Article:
Between Saturday’s season premiere and yesterday’s post, I’m in something of a Doctor Who frame of mind. So for this week’s Pick, I want to go way back into the history of the series. Doctor Who first premiered in November of 1963 and, in its first incarnation, ran until 1989. At that time, each story (or serial) was made up of multiple parts. I’m not talking about the occasional two-part episode like we have today. These serials would normally run from 4-6 half-hour episodes, with the longest, “The Daleks’ Master Plan,” from the First Doctor’s era, running 12 episodes.
Due to some exceptional short-sightedness on the part of the BBC, many episodes from the early years of the show were thrown away or recorded over (Doctor Who wasn’t the only series to suffer this fate). At present, there are 97 episodes missing from the tenures of the first two Doctors, William Hartnell and Patrick Troughton.
Troughton’s Second Doctor was hit particularly hard by these losses, and we have very few stories from his years in their entirety. Fortunately, even today, almost fifty years later, we are still finding these episodes. In 2013, nine episodes from the Troughton era were discovered in Nigeria, and each find rekindles hope of finding more.
One serial that we do have, though, is the final adventure of the Second Doctor, “The War Games.” This ten-part story, by far the longest of Troughton’s run, is…well…it’s really long. And honestly several of the early episodes feel like a repeating loop of the Doctor and his companions, Jamie and Zoe, getting captured, escaping, and then getting captured again.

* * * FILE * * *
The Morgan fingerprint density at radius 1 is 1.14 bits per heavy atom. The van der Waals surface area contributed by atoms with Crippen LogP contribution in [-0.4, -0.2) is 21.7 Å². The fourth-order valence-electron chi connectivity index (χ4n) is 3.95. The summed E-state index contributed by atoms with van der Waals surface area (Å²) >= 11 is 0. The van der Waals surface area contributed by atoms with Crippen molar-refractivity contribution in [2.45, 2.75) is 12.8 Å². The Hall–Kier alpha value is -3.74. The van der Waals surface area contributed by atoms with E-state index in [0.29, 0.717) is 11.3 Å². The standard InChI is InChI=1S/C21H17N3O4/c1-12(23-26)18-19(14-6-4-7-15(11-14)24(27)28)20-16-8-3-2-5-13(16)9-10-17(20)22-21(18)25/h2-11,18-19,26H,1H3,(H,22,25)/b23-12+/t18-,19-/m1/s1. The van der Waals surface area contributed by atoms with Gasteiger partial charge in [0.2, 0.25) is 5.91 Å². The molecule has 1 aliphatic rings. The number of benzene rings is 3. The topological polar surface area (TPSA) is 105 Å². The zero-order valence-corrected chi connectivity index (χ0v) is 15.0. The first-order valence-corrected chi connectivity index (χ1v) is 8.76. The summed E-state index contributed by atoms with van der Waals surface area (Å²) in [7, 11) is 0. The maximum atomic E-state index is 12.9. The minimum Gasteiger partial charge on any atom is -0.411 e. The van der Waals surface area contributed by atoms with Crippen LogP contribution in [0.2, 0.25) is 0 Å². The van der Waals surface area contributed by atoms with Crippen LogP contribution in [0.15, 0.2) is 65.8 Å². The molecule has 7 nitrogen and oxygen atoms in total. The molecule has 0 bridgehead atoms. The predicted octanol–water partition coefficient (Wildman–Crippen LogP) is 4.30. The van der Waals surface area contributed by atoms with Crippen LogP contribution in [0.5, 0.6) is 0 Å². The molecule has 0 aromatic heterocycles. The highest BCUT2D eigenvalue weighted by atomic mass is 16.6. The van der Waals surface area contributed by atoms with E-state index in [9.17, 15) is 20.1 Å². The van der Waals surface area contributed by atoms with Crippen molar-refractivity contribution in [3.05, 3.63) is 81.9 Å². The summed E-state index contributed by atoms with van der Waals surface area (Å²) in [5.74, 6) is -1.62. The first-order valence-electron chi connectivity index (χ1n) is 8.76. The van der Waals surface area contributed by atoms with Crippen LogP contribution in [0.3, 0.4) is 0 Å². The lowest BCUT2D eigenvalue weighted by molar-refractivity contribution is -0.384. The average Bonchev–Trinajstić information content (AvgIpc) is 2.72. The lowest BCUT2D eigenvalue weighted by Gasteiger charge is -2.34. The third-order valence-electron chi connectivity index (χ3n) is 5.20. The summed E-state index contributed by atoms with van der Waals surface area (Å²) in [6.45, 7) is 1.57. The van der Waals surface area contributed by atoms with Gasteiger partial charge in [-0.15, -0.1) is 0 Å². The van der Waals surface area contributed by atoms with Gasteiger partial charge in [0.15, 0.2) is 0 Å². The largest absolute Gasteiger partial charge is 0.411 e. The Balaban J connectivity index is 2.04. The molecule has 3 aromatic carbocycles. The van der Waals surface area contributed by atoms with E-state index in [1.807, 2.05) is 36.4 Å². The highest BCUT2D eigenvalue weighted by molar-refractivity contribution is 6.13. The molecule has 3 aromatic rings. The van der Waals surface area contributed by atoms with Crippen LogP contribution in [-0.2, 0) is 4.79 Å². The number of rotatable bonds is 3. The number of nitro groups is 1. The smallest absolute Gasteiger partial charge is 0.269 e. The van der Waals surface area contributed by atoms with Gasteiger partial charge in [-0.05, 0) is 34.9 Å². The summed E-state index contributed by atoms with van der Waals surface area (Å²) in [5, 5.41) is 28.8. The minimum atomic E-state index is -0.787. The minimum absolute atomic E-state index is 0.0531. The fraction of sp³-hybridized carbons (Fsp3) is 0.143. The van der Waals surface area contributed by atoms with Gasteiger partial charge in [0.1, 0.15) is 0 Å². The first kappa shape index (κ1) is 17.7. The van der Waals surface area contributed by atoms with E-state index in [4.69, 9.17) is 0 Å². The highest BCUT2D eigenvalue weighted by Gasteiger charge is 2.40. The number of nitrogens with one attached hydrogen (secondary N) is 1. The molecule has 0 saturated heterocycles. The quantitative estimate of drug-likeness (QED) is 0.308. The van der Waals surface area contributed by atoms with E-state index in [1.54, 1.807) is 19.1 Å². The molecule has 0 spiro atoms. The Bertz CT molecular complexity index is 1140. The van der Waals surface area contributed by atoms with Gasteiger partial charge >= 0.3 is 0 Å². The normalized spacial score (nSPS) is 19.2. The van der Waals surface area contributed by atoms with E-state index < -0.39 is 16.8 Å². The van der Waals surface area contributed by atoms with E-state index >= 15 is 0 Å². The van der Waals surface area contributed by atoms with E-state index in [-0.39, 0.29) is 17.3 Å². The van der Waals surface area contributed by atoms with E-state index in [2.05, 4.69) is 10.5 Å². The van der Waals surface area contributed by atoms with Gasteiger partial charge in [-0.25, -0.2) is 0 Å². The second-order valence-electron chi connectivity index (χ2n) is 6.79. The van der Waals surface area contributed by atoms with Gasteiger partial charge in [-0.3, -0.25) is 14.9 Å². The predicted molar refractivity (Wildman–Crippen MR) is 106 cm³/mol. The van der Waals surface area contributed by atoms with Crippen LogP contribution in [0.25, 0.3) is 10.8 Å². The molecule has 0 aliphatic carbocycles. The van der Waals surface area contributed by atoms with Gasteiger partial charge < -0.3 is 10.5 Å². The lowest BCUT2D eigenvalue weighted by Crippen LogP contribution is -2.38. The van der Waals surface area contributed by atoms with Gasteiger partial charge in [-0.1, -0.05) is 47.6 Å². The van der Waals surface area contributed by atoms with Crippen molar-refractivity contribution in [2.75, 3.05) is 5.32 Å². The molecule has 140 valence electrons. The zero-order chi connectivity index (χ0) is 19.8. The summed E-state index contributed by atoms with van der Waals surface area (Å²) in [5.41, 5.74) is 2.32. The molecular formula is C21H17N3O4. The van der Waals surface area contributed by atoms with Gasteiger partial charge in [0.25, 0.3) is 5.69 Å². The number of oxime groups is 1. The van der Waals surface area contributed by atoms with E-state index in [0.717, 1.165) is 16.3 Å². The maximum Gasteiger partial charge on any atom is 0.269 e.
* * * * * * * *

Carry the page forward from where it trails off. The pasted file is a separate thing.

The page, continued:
My Pick this week is actually the final episode of the serial and of the Second Doctor’s run. By way of background, the Doctor and his companions have ended up on a world where an alien race is kidnapping humans from various wars in Earth’s history and making them fight each other. Their plan is to keep the best fighters to build their own army to conquer the galaxy. While the Doctor is able to stop the aliens and put an end to the war games, he realizes that he cannot return to the humans to Earth at their right moments in time (At that point, he wasn’t able to control his ship, the TARDIS, and it randomly took him places).
At the end of Episode Nine of “The War Games,” the Doctor realizes that he has no choice but to call in his people, the Time Lords, to deal with the situation. He, however, doesn’t want to stick around. In fact, he’s absolutely desperate to escape in the TARDIS (Which we learn he actually stole) before they arrive. As he, Jamie, and Zoe race back to the TARDIS, they are slowed by a temporal force field put in place by the Time Lords and collapse just outside of their ship.
This is the point where Episode Ten picks up, and this episode is hugely important in the history of the series. “The War Games” is the first time that the Doctor’s people are given a name or that we learn anything about them. In Episode Ten we actually see the Time Lords and their homeworld (later to be named Gallifrey). This episode also sets up the status quo for the Third Doctor years. Yes, it can be a bit over-dramatic in spots and the last we see of Troughton’s Doctor is a little hokey to modern eyes, but Episode Ten of “The War Games” is a huge moment in the history of the Doctor and the evolution of the series.
- Alan Decker
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